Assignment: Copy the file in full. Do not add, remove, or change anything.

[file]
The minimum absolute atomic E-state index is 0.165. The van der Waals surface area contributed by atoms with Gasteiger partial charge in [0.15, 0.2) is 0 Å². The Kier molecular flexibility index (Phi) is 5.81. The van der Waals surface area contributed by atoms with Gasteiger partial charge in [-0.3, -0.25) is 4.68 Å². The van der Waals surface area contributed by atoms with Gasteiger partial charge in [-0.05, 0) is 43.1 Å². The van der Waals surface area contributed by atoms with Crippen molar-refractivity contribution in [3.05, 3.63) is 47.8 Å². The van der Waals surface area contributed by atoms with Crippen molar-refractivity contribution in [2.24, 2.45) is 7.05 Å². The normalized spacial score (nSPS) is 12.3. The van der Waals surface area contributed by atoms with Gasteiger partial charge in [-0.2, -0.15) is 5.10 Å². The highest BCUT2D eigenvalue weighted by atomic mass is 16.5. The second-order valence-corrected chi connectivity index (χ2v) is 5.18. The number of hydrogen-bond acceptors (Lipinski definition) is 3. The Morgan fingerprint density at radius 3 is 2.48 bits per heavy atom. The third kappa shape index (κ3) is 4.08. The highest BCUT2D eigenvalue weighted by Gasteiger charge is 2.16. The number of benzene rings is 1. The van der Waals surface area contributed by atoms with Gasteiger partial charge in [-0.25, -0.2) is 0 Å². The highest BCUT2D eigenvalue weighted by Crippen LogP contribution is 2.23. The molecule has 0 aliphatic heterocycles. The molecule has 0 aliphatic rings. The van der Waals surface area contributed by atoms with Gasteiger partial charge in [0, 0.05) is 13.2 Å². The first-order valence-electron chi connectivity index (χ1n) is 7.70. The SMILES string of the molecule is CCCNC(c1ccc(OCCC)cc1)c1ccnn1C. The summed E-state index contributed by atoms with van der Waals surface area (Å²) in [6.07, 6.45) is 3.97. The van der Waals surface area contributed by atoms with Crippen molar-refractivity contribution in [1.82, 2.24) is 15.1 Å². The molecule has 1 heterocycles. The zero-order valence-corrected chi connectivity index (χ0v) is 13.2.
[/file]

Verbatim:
The minimum absolute atomic E-state index is 0.165. The van der Waals surface area contributed by atoms with Gasteiger partial charge in [0.15, 0.2) is 0 Å². The Kier molecular flexibility index (Phi) is 5.81. The van der Waals surface area contributed by atoms with Gasteiger partial charge in [-0.3, -0.25) is 4.68 Å². The van der Waals surface area contributed by atoms with Gasteiger partial charge in [-0.05, 0) is 43.1 Å². The van der Waals surface area contributed by atoms with Crippen molar-refractivity contribution in [3.05, 3.63) is 47.8 Å². The van der Waals surface area contributed by atoms with Crippen molar-refractivity contribution in [2.24, 2.45) is 7.05 Å². The normalized spacial score (nSPS) is 12.3. The van der Waals surface area contributed by atoms with Gasteiger partial charge in [-0.2, -0.15) is 5.10 Å². The highest BCUT2D eigenvalue weighted by atomic mass is 16.5. The second-order valence-corrected chi connectivity index (χ2v) is 5.18. The number of hydrogen-bond acceptors (Lipinski definition) is 3. The Morgan fingerprint density at radius 3 is 2.48 bits per heavy atom. The third kappa shape index (κ3) is 4.08. The highest BCUT2D eigenvalue weighted by Gasteiger charge is 2.16. The number of benzene rings is 1. The van der Waals surface area contributed by atoms with Gasteiger partial charge in [-0.25, -0.2) is 0 Å². The highest BCUT2D eigenvalue weighted by Crippen LogP contribution is 2.23. The molecule has 0 aliphatic heterocycles. The molecule has 0 aliphatic rings. The van der Waals surface area contributed by atoms with Gasteiger partial charge in [0, 0.05) is 13.2 Å². The first-order valence-electron chi connectivity index (χ1n) is 7.70. The SMILES string of the molecule is CCCNC(c1ccc(OCCC)cc1)c1ccnn1C. The summed E-state index contributed by atoms with van der Waals surface area (Å²) in [6.07, 6.45) is 3.97. The van der Waals surface area contributed by atoms with Crippen molar-refractivity contribution in [1.82, 2.24) is 15.1 Å². The molecule has 1 heterocycles. The zero-order valence-corrected chi connectivity index (χ0v) is 13.2.